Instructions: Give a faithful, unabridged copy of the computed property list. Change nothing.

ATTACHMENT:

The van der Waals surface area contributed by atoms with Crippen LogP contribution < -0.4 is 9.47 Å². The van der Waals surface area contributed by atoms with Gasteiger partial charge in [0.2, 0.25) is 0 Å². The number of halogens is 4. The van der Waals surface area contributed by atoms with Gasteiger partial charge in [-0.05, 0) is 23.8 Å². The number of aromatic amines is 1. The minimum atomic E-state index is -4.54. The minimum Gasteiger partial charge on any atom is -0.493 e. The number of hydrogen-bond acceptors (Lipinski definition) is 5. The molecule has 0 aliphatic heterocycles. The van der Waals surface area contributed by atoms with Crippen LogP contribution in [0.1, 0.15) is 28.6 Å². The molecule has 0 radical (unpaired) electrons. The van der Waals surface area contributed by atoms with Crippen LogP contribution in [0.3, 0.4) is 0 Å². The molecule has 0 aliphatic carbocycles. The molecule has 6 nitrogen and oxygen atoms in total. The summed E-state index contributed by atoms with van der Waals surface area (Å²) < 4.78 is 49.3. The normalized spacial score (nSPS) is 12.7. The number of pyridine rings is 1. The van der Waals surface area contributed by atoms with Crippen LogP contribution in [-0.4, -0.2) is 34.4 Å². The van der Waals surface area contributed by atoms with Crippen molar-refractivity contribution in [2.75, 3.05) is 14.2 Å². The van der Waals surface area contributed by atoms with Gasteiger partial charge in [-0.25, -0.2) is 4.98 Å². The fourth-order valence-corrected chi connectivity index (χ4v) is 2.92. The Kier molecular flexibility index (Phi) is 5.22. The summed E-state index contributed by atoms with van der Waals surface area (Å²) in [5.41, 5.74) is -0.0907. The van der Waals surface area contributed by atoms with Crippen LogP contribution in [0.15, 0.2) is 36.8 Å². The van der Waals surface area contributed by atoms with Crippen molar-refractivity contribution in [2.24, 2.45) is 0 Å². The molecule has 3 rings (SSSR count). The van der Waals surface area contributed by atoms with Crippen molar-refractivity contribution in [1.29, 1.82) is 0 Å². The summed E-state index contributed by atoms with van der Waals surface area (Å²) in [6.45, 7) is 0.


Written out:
The van der Waals surface area contributed by atoms with Crippen LogP contribution < -0.4 is 9.47 Å². The van der Waals surface area contributed by atoms with Gasteiger partial charge in [0.2, 0.25) is 0 Å². The number of halogens is 4. The van der Waals surface area contributed by atoms with Gasteiger partial charge in [-0.05, 0) is 23.8 Å². The number of aromatic amines is 1. The minimum atomic E-state index is -4.54. The minimum Gasteiger partial charge on any atom is -0.493 e. The number of hydrogen-bond acceptors (Lipinski definition) is 5. The molecule has 0 aliphatic heterocycles. The van der Waals surface area contributed by atoms with Crippen LogP contribution in [0.1, 0.15) is 28.6 Å². The molecule has 0 radical (unpaired) electrons. The van der Waals surface area contributed by atoms with Crippen LogP contribution in [0.3, 0.4) is 0 Å². The molecule has 0 aliphatic carbocycles. The molecule has 6 nitrogen and oxygen atoms in total. The summed E-state index contributed by atoms with van der Waals surface area (Å²) < 4.78 is 49.3. The normalized spacial score (nSPS) is 12.7. The number of pyridine rings is 1. The van der Waals surface area contributed by atoms with Crippen LogP contribution in [-0.4, -0.2) is 34.4 Å². The van der Waals surface area contributed by atoms with Crippen molar-refractivity contribution in [2.75, 3.05) is 14.2 Å². The van der Waals surface area contributed by atoms with Gasteiger partial charge in [-0.25, -0.2) is 4.98 Å². The fourth-order valence-corrected chi connectivity index (χ4v) is 2.92. The Kier molecular flexibility index (Phi) is 5.22. The summed E-state index contributed by atoms with van der Waals surface area (Å²) in [5.41, 5.74) is -0.0907. The van der Waals surface area contributed by atoms with Crippen LogP contribution in [0.15, 0.2) is 36.8 Å². The van der Waals surface area contributed by atoms with Crippen molar-refractivity contribution in [2.24, 2.45) is 0 Å². The molecule has 3 rings (SSSR count). The van der Waals surface area contributed by atoms with Crippen molar-refractivity contribution in [1.29, 1.82) is 0 Å². The summed E-state index contributed by atoms with van der Waals surface area (Å²) in [6.45, 7) is 0.